Is There a Place for Wearables in Field Service?

Oct 08, 2014 • FeaturesAly PinderFuture of FIeld Servicefuture of field servicewearables

The lines between consumer mobile technology and business innovation have begun to blur. No longer is it unimaginable that a field service technician completes a work order on a smartphone. Just a few years ago if techs were mobile, they were carrying a rugged phone or laptop. But where will this convergence of the consumer and business worlds end? Aberdeen's Aly Pinder asks...

Tablets? BYOD (bring your own device)? Wearables?

It is difficult sometimes to differentiate between hype and true value when addressing technology advancements. The topic of wearables has garnered some interest over the past year as devices like Fitbits, Fuel Bands, and Google Glass gain steam in the consumer marketplace. Organizations, however, are often slower to adopt new technology as they must build the business case in order to minimize risk and avoid passing fads. Aberdeen’s recent Service Mobility: The Right Technology for the Tech research (August 2014) revealed that 6% of the field service workforce for those surveyed was equipped with wearable devices. Despite this relatively low adoption rate, 20% of organizations listed interest in this technology over the next 12 months. There are both opportunities with the technology, but organizations must also be mindful of some challenges.

Insight at the Ready: Benefits of Wearables in the Field

  1. Every technician can be an expert. Mobile devices like smart watches, cameras, or glasses have the ability to provide technicians with data at the point of need. The equipment technicians have to service is becoming more and more complex, requiring more variability of skills to reach resolution. Wearables can enable faster, more dynamic intelligence that isn’t available from reviewing static manuals which are outdated the moment they are published.
  2. Personal performance trackers empower the tech. In your personal life, it is fun to track the number of steps you take every day or monitor sleep patterns. But organizations must be mindful of technicians who may feel like the service organization is tracking too much. The key is to gain buy-in from the field that these tools are meant to improve productivity and performance, and not a way to penalize. Wearable technology can provide technicians with a benchmark of what good performance looks like, and build an example for future improvement.
  3. Link the tech to the back office. Field service technicians are the face of the organization with the customer. Their interaction must mean more to the organization that simply a turned wrench. As more technicians get connected to mobile devices, the ability to capture real-time insight into the customer relationship can be made available to other business functions (i.e., sales).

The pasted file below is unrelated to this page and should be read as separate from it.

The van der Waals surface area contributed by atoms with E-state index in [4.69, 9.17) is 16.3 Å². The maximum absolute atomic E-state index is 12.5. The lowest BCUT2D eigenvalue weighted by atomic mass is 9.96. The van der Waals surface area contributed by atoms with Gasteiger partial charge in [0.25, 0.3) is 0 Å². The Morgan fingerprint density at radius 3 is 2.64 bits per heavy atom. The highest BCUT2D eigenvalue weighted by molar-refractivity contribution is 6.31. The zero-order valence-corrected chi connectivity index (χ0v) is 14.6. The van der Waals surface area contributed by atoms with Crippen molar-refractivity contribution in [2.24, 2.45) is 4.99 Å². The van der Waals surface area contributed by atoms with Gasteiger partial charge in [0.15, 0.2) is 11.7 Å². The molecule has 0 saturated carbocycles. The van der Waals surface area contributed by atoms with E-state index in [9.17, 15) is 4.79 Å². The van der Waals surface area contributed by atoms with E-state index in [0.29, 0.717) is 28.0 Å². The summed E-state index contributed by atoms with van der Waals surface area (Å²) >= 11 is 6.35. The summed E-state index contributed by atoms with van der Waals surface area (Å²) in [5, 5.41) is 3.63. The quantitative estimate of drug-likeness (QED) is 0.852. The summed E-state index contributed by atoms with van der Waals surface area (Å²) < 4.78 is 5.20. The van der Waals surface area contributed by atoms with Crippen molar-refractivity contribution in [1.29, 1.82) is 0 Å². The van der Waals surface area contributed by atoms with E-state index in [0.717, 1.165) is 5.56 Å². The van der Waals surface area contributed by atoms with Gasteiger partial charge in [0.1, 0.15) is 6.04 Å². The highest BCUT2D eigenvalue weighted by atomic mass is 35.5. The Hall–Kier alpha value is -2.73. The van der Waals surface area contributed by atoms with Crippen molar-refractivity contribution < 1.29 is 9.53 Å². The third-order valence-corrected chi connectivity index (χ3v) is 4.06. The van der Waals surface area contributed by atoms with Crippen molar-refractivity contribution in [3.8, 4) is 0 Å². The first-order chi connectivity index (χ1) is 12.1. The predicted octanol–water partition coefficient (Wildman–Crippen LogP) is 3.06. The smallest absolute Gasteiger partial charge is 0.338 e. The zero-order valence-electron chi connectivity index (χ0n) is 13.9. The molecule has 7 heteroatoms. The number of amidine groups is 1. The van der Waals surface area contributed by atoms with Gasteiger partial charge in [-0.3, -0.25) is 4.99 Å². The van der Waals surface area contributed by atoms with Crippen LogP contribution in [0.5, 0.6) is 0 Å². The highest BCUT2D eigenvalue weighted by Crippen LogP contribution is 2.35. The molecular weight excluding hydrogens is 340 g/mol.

Watch Out: Potential Challenges of Wearables in the Field

  1. Is it just a smaller, less practical smartphone? Part of the value in mobile tools is the ability to provide real-time information for a field technician. But these mobile devices need to empower technicians, and should not be treated as just another device. Historically, mobility has evolved to help lessen the number of devices needed to complete field service. However, if wearables are still dependent on a smart phone or laptop, are they really delivering the value service needs?
  2. Can you hear me now? Disconnection while on the road is a real threat to service employees. Not all field service work is conducted in areas that are connected to wireless networks. Technicians need to be able to do work both on and offline. If wearables can’t provide insight while offline, their usefulness will be limited.
  3. Tough enough for you? Consumer-grade technology often elicits the fear of damage when put under the pressure of a rugged work environment. As organizations begin to explore the applicability of wearables for field service, devices must get more rugged to handle the demands of many field service environments.

Eight of ten organizations (82%) sampled in Aberdeen’s 2014 mobility research still view mobility as a strategic initiative over the next 12 months. Historically, this evolution was a move from paper to a handheld device for the technician.

As technology advances, field service organizations are beginning to explore the feasibility of wearables. In order to avoid this technology going the way of a fad, it must improve a worker’s productivity while also directly enhancing the overall customer experience.